Researchers from UW CSE and UW Human Centered Design & Engineering have released the results of a new study that examines how people’s experience with Fitbit and other personal tracking tools could be improved with different design approaches. Their insights could help inspire people who have abandoned such tools to reconsider that “device in the drawer” and get back on track. From the UW News release:
“The research team surveyed 141 people who had lapsed in using Fitbit. They showed the subjects seven different visual representations and ways of framing previously collected data, to see if the data could offer additional support and encouragement to be healthy if portrayed in new and interesting ways.
“Half of these Fitbit users described feeling guilty about their lapsed Fitbit use, and nearly all of those said they would like to return to activity tracking. Twenty-one said they got no value out of tracking, found it annoying, or struggled to connect the data to behavior change. Five participants felt they had learned enough about their habits, and 45 reported mixed feelings about abandoning their Fitbit.”
According to lead author and CSE Ph.D. student Daniel Epstein, “People feel more guilt when it comes to abandoning health tracking, as compared to something like location tracking, which is more of a fun thing…we wanted to see if there are design opportunities to better support people who have had different experiences using Fitbit.”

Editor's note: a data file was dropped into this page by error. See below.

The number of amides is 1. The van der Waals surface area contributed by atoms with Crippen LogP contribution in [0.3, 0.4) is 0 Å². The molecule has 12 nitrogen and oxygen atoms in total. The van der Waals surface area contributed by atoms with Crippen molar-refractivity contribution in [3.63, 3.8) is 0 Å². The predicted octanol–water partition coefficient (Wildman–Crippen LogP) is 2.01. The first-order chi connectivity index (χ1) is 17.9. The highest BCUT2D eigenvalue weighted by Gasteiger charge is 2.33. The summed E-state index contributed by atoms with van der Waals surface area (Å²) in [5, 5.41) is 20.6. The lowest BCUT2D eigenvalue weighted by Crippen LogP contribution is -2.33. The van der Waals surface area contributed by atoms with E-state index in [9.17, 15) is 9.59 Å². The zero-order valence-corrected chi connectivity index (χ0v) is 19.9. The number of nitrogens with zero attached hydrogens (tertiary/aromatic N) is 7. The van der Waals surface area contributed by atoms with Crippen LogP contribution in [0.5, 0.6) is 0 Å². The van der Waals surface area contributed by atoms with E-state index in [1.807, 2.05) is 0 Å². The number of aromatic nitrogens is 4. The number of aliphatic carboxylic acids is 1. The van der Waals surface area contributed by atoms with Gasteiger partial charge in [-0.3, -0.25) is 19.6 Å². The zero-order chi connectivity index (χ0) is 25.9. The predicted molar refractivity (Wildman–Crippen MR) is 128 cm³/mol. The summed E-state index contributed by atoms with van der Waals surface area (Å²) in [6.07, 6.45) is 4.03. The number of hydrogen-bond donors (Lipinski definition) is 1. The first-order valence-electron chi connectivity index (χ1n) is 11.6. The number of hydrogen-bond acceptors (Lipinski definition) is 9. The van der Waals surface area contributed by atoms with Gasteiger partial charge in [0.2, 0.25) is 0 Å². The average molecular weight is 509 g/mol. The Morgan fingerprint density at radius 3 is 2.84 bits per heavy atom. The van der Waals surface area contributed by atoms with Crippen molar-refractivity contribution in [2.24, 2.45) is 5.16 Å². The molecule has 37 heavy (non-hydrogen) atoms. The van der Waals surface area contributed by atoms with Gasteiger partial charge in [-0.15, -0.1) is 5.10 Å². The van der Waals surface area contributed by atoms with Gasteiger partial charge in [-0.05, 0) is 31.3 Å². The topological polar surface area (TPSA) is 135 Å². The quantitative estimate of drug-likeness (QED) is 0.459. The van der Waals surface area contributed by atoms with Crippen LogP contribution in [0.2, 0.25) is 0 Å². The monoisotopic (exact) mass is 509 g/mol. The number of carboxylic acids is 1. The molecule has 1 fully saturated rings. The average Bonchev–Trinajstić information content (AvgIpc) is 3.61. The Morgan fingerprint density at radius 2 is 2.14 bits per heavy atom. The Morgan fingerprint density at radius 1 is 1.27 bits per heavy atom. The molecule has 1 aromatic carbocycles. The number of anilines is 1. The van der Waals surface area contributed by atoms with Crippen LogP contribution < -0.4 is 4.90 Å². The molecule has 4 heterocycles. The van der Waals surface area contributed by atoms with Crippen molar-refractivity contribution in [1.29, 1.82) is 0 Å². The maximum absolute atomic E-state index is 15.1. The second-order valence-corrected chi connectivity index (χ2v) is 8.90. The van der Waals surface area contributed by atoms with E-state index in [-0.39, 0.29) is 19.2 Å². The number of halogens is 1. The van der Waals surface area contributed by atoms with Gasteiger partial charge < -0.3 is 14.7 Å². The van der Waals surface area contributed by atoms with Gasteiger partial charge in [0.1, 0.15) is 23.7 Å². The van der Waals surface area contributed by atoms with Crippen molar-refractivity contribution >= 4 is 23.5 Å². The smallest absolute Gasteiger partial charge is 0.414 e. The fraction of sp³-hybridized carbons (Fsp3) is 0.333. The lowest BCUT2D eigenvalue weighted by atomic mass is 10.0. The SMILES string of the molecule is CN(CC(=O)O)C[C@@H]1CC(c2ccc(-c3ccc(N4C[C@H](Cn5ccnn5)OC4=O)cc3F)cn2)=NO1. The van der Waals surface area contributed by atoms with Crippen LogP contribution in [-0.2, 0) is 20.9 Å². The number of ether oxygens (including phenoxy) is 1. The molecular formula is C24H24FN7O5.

The researchers found that users’ preferences for what data was presented – and how – changed based on how long they had been engaged in personal tracking and whether comparisons to their peers carried positive or negative connotations. The results indicate that designers should eschew a one-size-fits-all approach in favor of supporting a variety of users.
For example, CSE professor and study co-author James Fogarty suggests that it’s a mistake to assume everyone will track forever. “Given that some people feel relief when they give it up, there may be better ways to help them get better value out of the data after they’re done, or reconnect them to the app for weeklong check-ins or periodic tune-ups that don’t presume they’ll be doing this every day for the rest of their lives.”
The team, which also included HCDE professor (and CSE adjunct) Sean Munson, CSE and iSchool bachelor’s alum Jennifer Kang, and CSE and HCDE postdoc Laura Pina, will present its findings at the Ubicomp 2016 conference next week in Heidelberg, Germany.